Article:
Early treatment of the underlying emotional issues or mental disorder that causes addictive eating behavior could prevent millions of new cases of diabetes every year.

Having diabetes can also cause mental illness.

According to an article published in the Journal of the American Medical Association among the ailments that can accompany diabetes; mental-health problems are often overlooked, even though mental health issues can prevent effective self-management, increasing the risk for complications such as:

  • Blindness
  • Amputation
  • Strokes
  • Heart attack
  • Dementia

Without treating the whole person; doctors can’t ensure the best outcomes from the diets and drugs they prescribe to control diabetes.

Suicide

This is the most serious way that poor mental health will affect your physical health.

Depression and emotional distress can easily push someone to life-ending action. Forty-thousand Americans end their lives by suicide every year, and this number doesn’t reflect the uncounted people who made their deaths appear to be by accident or misadventure.

According to the American Foundation for Suicide Prevention (AFSP) suicide is the 10th leading cause of death in the US.

Facts about Suicide in the US:

  • For every successful suicide, there was an average of 25 attempts
  • Men die by suicide more than three times as often as women
  • White males constituted 70% of suicides in 2015
  • The suicide rate is highest in the middle-aged

If mental health was taken as seriously as physical disease, many of these people could have been saved (and their families spared emotional suffering as well).

What to Do?

how to improve mental healthYou don’t have to wait for society as a whole, or medical professionals in particular, to recognize that our mental health is as vital to our well-being as our physical health. There are changes you can make now that will maintain and even improve your mental health.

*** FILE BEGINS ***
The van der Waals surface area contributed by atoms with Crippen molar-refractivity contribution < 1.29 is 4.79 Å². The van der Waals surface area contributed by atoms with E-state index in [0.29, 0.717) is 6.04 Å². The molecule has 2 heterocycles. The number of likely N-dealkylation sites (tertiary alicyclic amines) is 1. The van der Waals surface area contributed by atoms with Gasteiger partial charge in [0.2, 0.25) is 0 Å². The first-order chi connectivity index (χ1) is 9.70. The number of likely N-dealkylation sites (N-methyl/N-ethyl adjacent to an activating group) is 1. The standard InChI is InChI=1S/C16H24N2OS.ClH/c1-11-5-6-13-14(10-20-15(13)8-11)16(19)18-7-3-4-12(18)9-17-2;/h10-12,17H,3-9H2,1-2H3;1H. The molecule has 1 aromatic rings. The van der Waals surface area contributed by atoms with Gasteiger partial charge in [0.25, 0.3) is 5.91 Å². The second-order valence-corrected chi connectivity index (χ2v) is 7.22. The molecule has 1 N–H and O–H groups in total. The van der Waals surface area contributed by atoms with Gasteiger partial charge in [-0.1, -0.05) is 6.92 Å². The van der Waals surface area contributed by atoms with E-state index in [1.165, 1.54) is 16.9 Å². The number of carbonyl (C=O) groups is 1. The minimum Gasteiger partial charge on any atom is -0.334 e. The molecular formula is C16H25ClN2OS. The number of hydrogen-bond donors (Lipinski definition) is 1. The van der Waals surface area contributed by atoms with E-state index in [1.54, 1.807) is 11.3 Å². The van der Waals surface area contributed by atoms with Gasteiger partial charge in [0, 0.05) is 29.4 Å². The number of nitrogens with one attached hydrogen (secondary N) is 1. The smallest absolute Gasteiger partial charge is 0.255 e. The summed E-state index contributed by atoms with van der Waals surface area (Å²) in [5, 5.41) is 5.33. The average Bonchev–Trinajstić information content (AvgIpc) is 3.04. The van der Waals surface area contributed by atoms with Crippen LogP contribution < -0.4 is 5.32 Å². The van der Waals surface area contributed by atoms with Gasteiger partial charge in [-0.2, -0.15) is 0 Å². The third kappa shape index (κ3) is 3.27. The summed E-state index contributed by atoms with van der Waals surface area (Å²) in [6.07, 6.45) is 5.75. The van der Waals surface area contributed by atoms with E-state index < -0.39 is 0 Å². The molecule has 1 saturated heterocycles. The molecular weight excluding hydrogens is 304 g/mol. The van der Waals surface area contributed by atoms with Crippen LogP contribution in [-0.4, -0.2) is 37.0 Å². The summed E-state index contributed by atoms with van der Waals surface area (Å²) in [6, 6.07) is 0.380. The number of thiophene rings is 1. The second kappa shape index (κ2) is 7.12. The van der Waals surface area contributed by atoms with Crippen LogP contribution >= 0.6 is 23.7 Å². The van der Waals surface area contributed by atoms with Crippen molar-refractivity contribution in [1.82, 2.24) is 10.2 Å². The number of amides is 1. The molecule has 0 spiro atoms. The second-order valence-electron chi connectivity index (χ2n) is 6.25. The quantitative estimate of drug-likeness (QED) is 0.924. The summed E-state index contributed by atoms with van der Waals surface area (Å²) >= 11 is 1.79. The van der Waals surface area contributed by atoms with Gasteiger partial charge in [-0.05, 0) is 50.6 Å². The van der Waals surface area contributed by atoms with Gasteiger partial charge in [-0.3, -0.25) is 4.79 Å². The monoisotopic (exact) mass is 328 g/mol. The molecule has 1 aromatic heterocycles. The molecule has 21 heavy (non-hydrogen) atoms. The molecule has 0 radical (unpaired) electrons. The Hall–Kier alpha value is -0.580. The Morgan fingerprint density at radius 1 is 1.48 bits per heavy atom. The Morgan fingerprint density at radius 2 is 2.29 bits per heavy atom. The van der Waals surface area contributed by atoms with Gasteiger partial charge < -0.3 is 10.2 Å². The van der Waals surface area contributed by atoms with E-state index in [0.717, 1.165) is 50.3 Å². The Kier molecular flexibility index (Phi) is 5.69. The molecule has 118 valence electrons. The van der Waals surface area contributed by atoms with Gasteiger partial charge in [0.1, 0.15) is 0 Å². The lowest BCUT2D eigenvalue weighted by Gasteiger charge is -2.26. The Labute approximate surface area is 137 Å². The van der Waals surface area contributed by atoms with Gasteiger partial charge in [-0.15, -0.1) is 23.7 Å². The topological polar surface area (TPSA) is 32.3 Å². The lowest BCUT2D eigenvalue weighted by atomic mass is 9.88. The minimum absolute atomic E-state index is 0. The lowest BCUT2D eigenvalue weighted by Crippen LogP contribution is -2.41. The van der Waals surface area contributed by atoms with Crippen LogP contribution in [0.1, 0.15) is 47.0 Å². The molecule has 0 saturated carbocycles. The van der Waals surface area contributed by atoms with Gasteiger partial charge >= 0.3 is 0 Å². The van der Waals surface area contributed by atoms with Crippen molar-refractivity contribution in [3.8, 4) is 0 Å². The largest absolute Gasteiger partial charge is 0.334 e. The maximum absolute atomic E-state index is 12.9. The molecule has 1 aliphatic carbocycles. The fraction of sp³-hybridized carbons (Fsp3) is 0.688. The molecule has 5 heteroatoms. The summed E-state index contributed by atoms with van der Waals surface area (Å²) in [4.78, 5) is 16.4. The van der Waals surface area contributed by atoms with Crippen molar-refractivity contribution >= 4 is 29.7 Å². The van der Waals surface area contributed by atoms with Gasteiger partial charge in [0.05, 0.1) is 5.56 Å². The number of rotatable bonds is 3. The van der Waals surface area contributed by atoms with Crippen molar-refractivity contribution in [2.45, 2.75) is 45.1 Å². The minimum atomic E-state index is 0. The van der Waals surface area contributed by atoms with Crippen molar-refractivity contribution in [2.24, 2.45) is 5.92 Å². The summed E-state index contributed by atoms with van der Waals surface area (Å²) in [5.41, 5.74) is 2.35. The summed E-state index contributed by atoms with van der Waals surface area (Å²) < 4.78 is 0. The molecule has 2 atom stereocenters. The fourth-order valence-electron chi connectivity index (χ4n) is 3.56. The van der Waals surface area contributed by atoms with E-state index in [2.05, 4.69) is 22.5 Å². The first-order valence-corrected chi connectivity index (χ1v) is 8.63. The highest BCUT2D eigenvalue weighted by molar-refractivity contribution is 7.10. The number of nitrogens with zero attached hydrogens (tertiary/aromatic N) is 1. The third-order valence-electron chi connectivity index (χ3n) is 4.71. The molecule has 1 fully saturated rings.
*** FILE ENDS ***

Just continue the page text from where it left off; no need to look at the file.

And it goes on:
Exercise

If you don’t get regular exercise – you’re not doing the one thing that’s guaranteed to relieve stress, reduce your stress levels, and build up the physical and mental resiliency that helps keep emotional problems from becoming overwhelming. Physical exertion even increases our levels of norepinephrine; a hormone that moderates the brain’s response to stress!

Research demonstrates that people who do aerobic exercises, such as

  • Jogging and walking
  • Swimming
  • Cycling
  • Even gardening, and dancing

All experience reduced levels of anxiety and depression. Among the reasons why aerobic activity helps your mental state, the best bet is that the exercise-related increase in blood circulation creates a positive effect on brain chemistry.

Mindfulness Meditation

Mindfulness meditation originates in Buddhist practices and is simply the act of focusing on the moment without concerning yourself with what’s to come (or even what has been).

Researchers from Harvard at Massachusetts General Hospital discovered that two months of regular mindfulness meditation practice made significant changes in the brain’s gray matter. Tests showed strong evidence for improved memory, empathy levels, sense of self, and meaningful stress relief.

Take an Active Role in Your Mental and Physical Health

If you want to optimize your health to avoid serious illness and live a more satisfying life – you need to take responsibility for both your physical and mental well-being.

If you don’t do so already; start a fitness program that includes brain-healthy aerobic exercise. Instead of rushing for a quick drink or sugary snack at the end of the day to relieve stress – give mindfulness meditation a try and learn to control stress from within yourself.

By learning to strengthen your physical and emotional health through personal effort, you’ll reap the benefits of improved resilience in the face of life’s challenges and occasional disappointments.

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George Citroner

GW Citroner is a Hudson Valley, NY based writer whose work has appeared in over 20 publications and on an incredible range of Health & Wellness topics.